What is Intersectionality?

by | Mar 2, 2024 | CoE-A | 0 comments

Intersectionality has become an increasingly popular term in the social and political context in recent years. Originally coined by Kimberlé Crenshaw, renowned civil rights advocate and professor of law at Columbia Law School and UCLA School of Law, in 1989, intersectionality has come to be seen as a necessary framework for discussions of equity. Though it has become a more commonplace term over the past 34 years, understanding the nuances of intersectionality can be complicated.

As defined by the Oxford Dictionary, intersectionality is “the interconnected nature of social categorizations such as race, class, and gender, regarded as creating overlapping and interdependent systems of discrimination or disadvantage.” The way that different identities interact with each other is evident in institutionalized systems of power, where holding several marginalized identities can lead to a vastly different experience of social, political, and economic issues. For example, a person with disabilities faces ableism in their everyday life, with discriminatory social and infrastructural practices restricting people with disabilities from  accessing physical spaces, social resources, and economic opportunities. However, disabled women of color experience several additional barriers to enjoying society equitably. Their gender identity opens them up to patriarchal discrimination, while their racial identity subjugates them under a system that positions whiteness as the norm. If we were to view their disability as separate from their identity as a woman of color, we would not have a comprehensive understanding of the particular barriers created by holding all three of these identities. Considering these issues in isolation from each other leads to inadequate solutions that do not tackle the interconnected nature of social systems.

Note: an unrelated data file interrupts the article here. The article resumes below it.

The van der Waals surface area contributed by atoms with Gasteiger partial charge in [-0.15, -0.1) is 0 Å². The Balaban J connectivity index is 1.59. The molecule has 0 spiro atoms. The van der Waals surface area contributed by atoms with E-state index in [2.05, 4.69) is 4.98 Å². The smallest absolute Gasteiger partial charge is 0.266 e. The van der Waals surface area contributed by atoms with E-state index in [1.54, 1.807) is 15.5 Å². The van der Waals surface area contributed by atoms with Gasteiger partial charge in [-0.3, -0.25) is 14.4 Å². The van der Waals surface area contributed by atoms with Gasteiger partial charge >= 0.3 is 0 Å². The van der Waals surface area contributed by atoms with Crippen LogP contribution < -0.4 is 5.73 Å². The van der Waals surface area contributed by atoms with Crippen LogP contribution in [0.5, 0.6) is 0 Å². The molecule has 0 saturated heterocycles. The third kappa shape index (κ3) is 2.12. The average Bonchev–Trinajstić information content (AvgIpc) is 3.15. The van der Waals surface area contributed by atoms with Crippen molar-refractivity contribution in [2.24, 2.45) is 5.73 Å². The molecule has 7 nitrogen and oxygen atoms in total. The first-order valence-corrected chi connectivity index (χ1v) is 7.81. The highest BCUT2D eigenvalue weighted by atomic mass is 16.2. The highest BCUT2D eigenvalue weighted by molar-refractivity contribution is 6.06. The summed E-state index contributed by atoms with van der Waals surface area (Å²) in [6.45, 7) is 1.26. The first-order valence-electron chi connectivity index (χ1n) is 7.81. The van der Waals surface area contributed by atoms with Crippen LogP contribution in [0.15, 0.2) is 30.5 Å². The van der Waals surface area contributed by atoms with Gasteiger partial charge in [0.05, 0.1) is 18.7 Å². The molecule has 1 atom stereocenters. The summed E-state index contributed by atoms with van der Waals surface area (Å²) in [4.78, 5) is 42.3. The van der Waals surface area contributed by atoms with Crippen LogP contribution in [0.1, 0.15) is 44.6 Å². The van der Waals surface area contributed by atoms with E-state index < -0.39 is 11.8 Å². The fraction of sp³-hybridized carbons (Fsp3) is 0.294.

The concept of intersectionality has developed into a framework for analyzing how life is experienced by those living at the crosswords of different power structures. Intersectionality shows us that all oppression is interlocked and shaped by the collision of various power systems. This concept serves as a valuable tool for creating equitable networks of support and care across social, political, and economic levels. With a nuanced understanding of the interplay between different marginalized identities, we are able to establish more comprehensive policies and deconstruct harmful existing structures. 

The advent of intersectionality in mainstream social justice spheres has inspired more inclusive conversations to take place. As we navigate the complexities of intersecting identities, it becomes increasingly evident that fostering inclusivity is an ongoing process. In this journey, continued dialogue, awareness, and proactive efforts are pivotal to dismantling systemic biases and creating a society that truly values and celebrates diversity. Intersectionality allows us to achieve a greater level of understanding across different identities and pushes us to embrace these differences for a more equitable tomorrow. 

 

 References:

Asmelash, Leah. 2023. “What intersectionality actually means and why it matters.” CNN. https://edition.cnn.com/2023/04/19/us/intersectionality-feminism-explainer-cec/index.html

Columbia Law School. 2017. “Kimberlé Crenshaw on Intersectionality, More than Two Decades Later.” Columbia Law School. https://www.law.columbia.edu/news/archive/kimberle-crenshaw-intersectionality-more-two-decades-later

JSTOR. 2020. “Kimberlé Crenshaw’s Intersectional Feminism.” JSTOR Daily. https://daily.jstor.org/kimberle-crenshaws-intersectional-feminism/.

Taylor, Bridie. 2019. “Intersectionality 101: what is it and why is it important?” Womankind Worldwide.  https://www.womankind.org.uk/intersectionality-101-what-is-it-and-why-is-it-important/.